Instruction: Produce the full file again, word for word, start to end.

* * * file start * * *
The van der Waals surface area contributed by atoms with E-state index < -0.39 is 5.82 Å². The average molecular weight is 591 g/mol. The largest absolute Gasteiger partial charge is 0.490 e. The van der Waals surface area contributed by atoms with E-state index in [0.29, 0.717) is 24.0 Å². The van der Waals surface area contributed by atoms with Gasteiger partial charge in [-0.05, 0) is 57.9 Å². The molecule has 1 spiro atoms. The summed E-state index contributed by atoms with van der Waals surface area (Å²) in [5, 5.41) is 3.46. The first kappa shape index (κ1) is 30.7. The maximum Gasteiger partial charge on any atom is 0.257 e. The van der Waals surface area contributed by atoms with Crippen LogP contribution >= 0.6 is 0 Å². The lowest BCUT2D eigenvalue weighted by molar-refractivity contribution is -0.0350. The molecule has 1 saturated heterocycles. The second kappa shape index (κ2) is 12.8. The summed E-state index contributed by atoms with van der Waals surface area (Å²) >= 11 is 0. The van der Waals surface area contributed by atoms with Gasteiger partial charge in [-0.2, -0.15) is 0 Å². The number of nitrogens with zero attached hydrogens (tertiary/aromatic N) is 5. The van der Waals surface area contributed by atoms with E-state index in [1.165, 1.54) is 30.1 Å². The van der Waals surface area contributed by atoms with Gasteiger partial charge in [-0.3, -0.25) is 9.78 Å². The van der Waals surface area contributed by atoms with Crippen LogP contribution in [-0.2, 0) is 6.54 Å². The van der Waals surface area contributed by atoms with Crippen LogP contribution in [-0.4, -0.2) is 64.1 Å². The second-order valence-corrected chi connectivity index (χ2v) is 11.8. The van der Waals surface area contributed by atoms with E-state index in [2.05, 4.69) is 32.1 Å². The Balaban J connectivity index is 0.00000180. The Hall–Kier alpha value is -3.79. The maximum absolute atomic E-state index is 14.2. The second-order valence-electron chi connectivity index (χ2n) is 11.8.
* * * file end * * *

The van der Waals surface area contributed by atoms with E-state index < -0.39 is 5.82 Å². The average molecular weight is 591 g/mol. The largest absolute Gasteiger partial charge is 0.490 e. The van der Waals surface area contributed by atoms with E-state index in [0.29, 0.717) is 24.0 Å². The van der Waals surface area contributed by atoms with Gasteiger partial charge in [-0.05, 0) is 57.9 Å². The molecule has 1 spiro atoms. The summed E-state index contributed by atoms with van der Waals surface area (Å²) in [5, 5.41) is 3.46. The first kappa shape index (κ1) is 30.7. The maximum Gasteiger partial charge on any atom is 0.257 e. The van der Waals surface area contributed by atoms with Crippen LogP contribution >= 0.6 is 0 Å². The lowest BCUT2D eigenvalue weighted by molar-refractivity contribution is -0.0350. The molecule has 1 saturated heterocycles. The second kappa shape index (κ2) is 12.8. The summed E-state index contributed by atoms with van der Waals surface area (Å²) >= 11 is 0. The van der Waals surface area contributed by atoms with Gasteiger partial charge in [-0.2, -0.15) is 0 Å². The number of nitrogens with zero attached hydrogens (tertiary/aromatic N) is 5. The van der Waals surface area contributed by atoms with E-state index in [1.165, 1.54) is 30.1 Å². The van der Waals surface area contributed by atoms with Gasteiger partial charge in [-0.3, -0.25) is 9.78 Å². The van der Waals surface area contributed by atoms with Crippen LogP contribution in [-0.2, 0) is 6.54 Å². The van der Waals surface area contributed by atoms with Crippen LogP contribution in [-0.4, -0.2) is 64.1 Å². The second-order valence-corrected chi connectivity index (χ2v) is 11.8. The van der Waals surface area contributed by atoms with E-state index in [2.05, 4.69) is 32.1 Å². The Balaban J connectivity index is 0.00000180. The Hall–Kier alpha value is -3.79. The maximum absolute atomic E-state index is 14.2. The second-order valence-electron chi connectivity index (χ2n) is 11.8.